Child Custody in Union County

The process of settling child custody is often the most emotionally charged and stressful aspect of a divorce or separation. It's natural for parents to want the best for their children, but achieving that can be challenging, particularly during emotionally fraught times or contentious separations.

In Union County, NJ, the preferred option in deciding child custody is for parents to come to a mutually agreeable arrangement. However, if they fail to do so, the family court has to intervene to determine what is in the child's best interests. The judge's ruling may not necessarily align with your expectations as a parent, especially in the absence of competent legal representation. You could even potentially lose custody rights you expected to retain.

To say the stakes are high would be an understatement. That's why hiring an experienced family law attorney in Union County is a critical step to increase your chances of a favorable outcome. The Lento Law Firm Family Law Team brings years of experience in negotiating child custody agreements in Union County. Contact us online or at (888) 535-3686 to schedule a consultation.

Child Custody Laws in New Jersey

New Jersey's child custody laws offer a comprehensive framework outlining the court's authority regarding custody, parental rights, forfeiture policies, custody orders, and associated matters. The paramount consideration for the court in all custody disputes is to render decisions that prioritize the best interests of the child while ensuring clarity, fairness, and justice.

Types of Child Custody in New Jersey

Determining child custody in New Jersey involves making decisions regarding both physical custody and legal custody.

  • Physical custody pertains to the child's living conditions and daily care. The parent awarded physical custody is responsible for the child's day-to-day needs until the child reaches 18 years of age.
  • Legal custody grants the parent the authority to make significant decisions concerning the child's upbringing, such as education, healthcare, religious background, etc.

Joint or Sole Custody

Both physical and legal custody can either be jointly shared between both parents (joint custody) or exclusively awarded to one parent (sole custody).

Shared Custody

Shared custody means both parents divide responsibilities for the children. Joint custody includes:

  • Shared physical custody: Both parents assume the responsibility of seeing to the child's physical needs, with the child dividing their time between both parents' residences.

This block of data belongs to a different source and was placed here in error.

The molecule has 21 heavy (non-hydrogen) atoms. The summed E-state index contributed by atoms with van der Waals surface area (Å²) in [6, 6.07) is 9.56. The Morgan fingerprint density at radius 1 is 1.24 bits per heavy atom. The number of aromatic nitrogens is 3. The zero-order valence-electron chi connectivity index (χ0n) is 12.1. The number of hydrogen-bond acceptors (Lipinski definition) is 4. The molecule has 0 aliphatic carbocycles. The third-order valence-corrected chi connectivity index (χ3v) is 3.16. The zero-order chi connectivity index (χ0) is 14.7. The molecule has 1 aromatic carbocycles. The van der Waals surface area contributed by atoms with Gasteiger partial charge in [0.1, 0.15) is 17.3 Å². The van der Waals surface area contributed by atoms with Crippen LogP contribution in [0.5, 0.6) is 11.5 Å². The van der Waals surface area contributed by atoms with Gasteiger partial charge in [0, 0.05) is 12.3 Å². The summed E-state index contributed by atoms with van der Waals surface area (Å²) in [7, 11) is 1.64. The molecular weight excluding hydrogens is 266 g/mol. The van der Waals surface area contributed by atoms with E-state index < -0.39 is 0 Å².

• Shared legal custody: Both parents jointly make critical decisions for the child.

Shared custody doesn't necessarily imply a 50/50 division of time but indicates that the child has the right to reside with both parents. The exact time allocation for each household is determined based on the child's best interests. It's also possible for one parent to have full-time physical custody while having joint legal custody with the other parent.

Sole Custody

Sole custody signifies that only one parent has been awarded custody of the child. This arrangement may be the best solution if circumstances exist that could complicate joint custody.

Sole physical custody: The child resides full-time with the custodial parent. The non-custodial parent is usually granted visitation rights unless severe issues like abuse or neglect exist.

Sole legal custody: The custodial parent solely makes important decisions about the child's upbringing. If a parent can prove that the other parent is unfit, irresponsible, or abusive, the court may award sole legal custody to one parent.

Grandparents' Rights to Custody in New Jersey

In New Jersey, parents' rights take precedence over those of grandparents, and only in exceptional cases (such as when both parents are deceased or deemed unfit) are grandparents given full custody of a child. More frequently, grandparents may petition the courts for visitation rights, allowing them to spend time with the child and be involved in their life. However, these rights are not automatically assigned, and the grandparents must prove that it serves the child's best interests.

New Jersey Child Custody Orders

During child custody proceedings, the court issues orders assigning one or both parents with responsibilities related to the child's care, living arrangements, and upbringing. There are three types of child custody orders: emergency, temporary, and final custody orders.